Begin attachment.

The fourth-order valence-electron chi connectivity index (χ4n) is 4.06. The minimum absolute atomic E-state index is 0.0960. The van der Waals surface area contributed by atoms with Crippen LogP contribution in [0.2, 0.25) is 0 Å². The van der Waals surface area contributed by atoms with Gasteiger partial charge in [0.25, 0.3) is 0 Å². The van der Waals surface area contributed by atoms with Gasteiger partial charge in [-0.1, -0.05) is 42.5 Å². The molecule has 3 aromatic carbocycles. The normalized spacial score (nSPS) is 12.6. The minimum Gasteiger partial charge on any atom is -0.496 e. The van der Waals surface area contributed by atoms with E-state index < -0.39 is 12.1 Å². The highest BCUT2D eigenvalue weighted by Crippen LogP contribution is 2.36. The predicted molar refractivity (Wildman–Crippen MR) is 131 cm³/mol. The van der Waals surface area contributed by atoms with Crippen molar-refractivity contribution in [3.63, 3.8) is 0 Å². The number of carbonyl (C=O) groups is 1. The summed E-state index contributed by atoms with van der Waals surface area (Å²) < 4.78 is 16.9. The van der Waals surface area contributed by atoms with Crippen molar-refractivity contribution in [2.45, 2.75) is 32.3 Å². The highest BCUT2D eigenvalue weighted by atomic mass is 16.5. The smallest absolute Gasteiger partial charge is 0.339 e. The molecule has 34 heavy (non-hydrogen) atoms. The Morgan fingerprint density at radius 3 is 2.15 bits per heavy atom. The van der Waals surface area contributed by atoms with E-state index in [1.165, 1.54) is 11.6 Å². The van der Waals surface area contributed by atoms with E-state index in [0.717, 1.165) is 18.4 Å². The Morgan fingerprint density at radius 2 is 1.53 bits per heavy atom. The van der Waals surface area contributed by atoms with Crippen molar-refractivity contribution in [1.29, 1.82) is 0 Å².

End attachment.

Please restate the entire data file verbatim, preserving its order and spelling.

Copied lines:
The fourth-order valence-electron chi connectivity index (χ4n) is 4.06. The minimum absolute atomic E-state index is 0.0960. The van der Waals surface area contributed by atoms with Crippen LogP contribution in [0.2, 0.25) is 0 Å². The van der Waals surface area contributed by atoms with Gasteiger partial charge in [0.25, 0.3) is 0 Å². The van der Waals surface area contributed by atoms with Gasteiger partial charge in [-0.1, -0.05) is 42.5 Å². The molecule has 3 aromatic carbocycles. The normalized spacial score (nSPS) is 12.6. The minimum Gasteiger partial charge on any atom is -0.496 e. The van der Waals surface area contributed by atoms with E-state index < -0.39 is 12.1 Å². The highest BCUT2D eigenvalue weighted by Crippen LogP contribution is 2.36. The predicted molar refractivity (Wildman–Crippen MR) is 131 cm³/mol. The van der Waals surface area contributed by atoms with Crippen molar-refractivity contribution in [3.63, 3.8) is 0 Å². The number of carbonyl (C=O) groups is 1. The summed E-state index contributed by atoms with van der Waals surface area (Å²) < 4.78 is 16.9. The van der Waals surface area contributed by atoms with Crippen molar-refractivity contribution in [2.45, 2.75) is 32.3 Å². The highest BCUT2D eigenvalue weighted by atomic mass is 16.5. The smallest absolute Gasteiger partial charge is 0.339 e. The molecule has 34 heavy (non-hydrogen) atoms. The Morgan fingerprint density at radius 3 is 2.15 bits per heavy atom. The van der Waals surface area contributed by atoms with E-state index in [1.165, 1.54) is 11.6 Å². The van der Waals surface area contributed by atoms with E-state index in [0.717, 1.165) is 18.4 Å². The Morgan fingerprint density at radius 2 is 1.53 bits per heavy atom. The van der Waals surface area contributed by atoms with Crippen molar-refractivity contribution in [1.29, 1.82) is 0 Å².